The Kindle Scribe.

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Amazon Kindle Scribe review: Notetaking feels like an afterthought

The Kindle Scribe is Amazon’s first pass at an E Ink notetaking device, and it shows. The basics are there, but almost all power-user features are missing.

Ian Carlos Campbell / Inverse

Amazon’s Kindle line is such a foregone conclusion in the world of e-readers that it seems almost unusual that the company waited this long to release its first E Ink notetaking device, the Kindle Scribe.

The Kindle Scribe harkens back to the early days of Amazon’s first large-format e-reader, the Kindle DX, with the hardware taste for metal and asymmetrical bezels of the Kindle Oasis. As a late arrival to the E Ink notetaking tablet party, there’s some expectation that Amazon will deliver the most polished version of a notetaking/e-reader combo available. An answer to the Kobo Elipsas, reMarkable 2s, and Onyx Boox Nova Airs of the world. The reality is, as it often is, more complicated.

The Kindle Scribe starts at $340, but its value will depend a lot on what level of functionality you’re looking for from your notetaking device and how invested you are in Amazon’s ecosystem. Amazon’s treatment of writing is different from its competitors, and not necessarily in a way avid notetakers will appreciate.

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A big screen for scribbling

The Kindle Scribe is first and foremost a big Kindle, but being able to take notes is very helpful.Ian Carlos Campbell / Inverse

The Kindle Scribe is mostly screen, with even bezels on all sides except the left, which is wider and acts as a place to hold the device without touching the E Ink. The left side of the Kindle Scribe is also where you’ll find the e-reader's sole USB-C port and its only button, which locks and unlocks the screen and turns the device on and off.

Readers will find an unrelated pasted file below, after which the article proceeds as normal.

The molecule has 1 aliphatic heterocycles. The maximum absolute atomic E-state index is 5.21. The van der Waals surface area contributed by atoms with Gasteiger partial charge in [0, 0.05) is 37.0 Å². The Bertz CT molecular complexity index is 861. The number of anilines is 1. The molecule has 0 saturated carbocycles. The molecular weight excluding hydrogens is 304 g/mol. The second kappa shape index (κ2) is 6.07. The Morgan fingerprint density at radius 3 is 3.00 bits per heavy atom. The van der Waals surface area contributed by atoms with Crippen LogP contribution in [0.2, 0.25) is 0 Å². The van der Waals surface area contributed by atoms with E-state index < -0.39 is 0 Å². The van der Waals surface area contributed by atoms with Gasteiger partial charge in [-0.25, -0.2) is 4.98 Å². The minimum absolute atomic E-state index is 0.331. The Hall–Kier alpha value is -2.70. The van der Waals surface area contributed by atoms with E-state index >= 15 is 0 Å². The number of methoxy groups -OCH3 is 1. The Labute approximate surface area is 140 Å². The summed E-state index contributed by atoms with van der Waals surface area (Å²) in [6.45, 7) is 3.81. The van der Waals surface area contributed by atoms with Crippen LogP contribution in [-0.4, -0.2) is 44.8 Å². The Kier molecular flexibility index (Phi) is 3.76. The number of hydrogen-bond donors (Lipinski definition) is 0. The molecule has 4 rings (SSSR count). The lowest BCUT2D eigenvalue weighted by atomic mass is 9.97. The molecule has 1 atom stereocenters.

The 10.2-inch, 300 PPI display on the Kindle Scribe is the star, and rightfully so. It’s hard to argue with Amazon’s choice of E Ink screen, and you’re getting all of the company’s nicest features with it: automatic brightness adjustments, screen warmth settings, and now a Wacom layer that supports stylus input. The Kindle Scribe itself is light, and a little bit slippery with its metal back (there are four rubber “feet” on the backside to keep it from sliding around on flat surfaces), but is otherwise a pleasure to hold. (Also of note: the Kindle Scribe is the only Amazon e-reader without an obnoxiously large "Amazon" or "Kindle" logo printed on the rear, instead using the much more tasteful “smile” logo the company prints on shipping boxes.)

The Kindle Scribe has only one button and one port.Ian Carlos Campbell / Inverse
The Premium Pen for the Kindle Scribe comes with a customizable button.Ian Carlos Campbell / Inverse

Battery life, as expected for an E Ink device, is pretty solid. Amazon estimates 12 weeks of reading time if you’re only reading 30 minutes a day with wireless off and brightness set to 13, or three weeks of writing time with 30 minutes of writing a day with wireless off and brightness set to 13. In my normal, human, mixed-use scenario, I got almost two weeks of battery life, though I both wrote and read longer with the wireless on and brightness up than Amazon imagines.

Amazon offers several options to customize the Kindle Scribe when you purchase it, breaking down price points based on storage (16GB, 32GB, or 64GB) or which stylus you want. The Basic Pen is just a stylus. The Premium Pen is a bit more interesting, with an eraser on the back, and a shortcut button that can activate a few different options when held down, like automatically switching to the highlighter, throwing down a sticky note in a book, or switching to the eraser. When you’re not using the pen (whether it’s Premium or Basic), it can magnetically attach to the right side of the Kindle Scribe with a satisfying snap.

Not a fully-featured digital notebook

Your options for changing how your writing looks on the Kindle Scribe are very limited.Ian Carlos Campbell / Inverse

If you’ve used one Kindle you’ve used them all. The variations in the Kindle Scribe’s software are minimal. The e-reader still defaults to a home screen that includes your recently opened books, comics, audiobooks, and now notes, along with recommendations of other Kindle content you might find interesting and several carousels of books you probably won’t want to touch at all. Next to that, you’ll find your library, which houses all of the books you currently own; then your notebooks, which are devoted to the folders and notes you’ve made on the Kindle Scribe; and finally, “More,” which includes forgotten e-reading features like the web browser and Goodreads.

The biggest criticism I can levy at the Kindle Scribe is how underbaked the actual writing software is.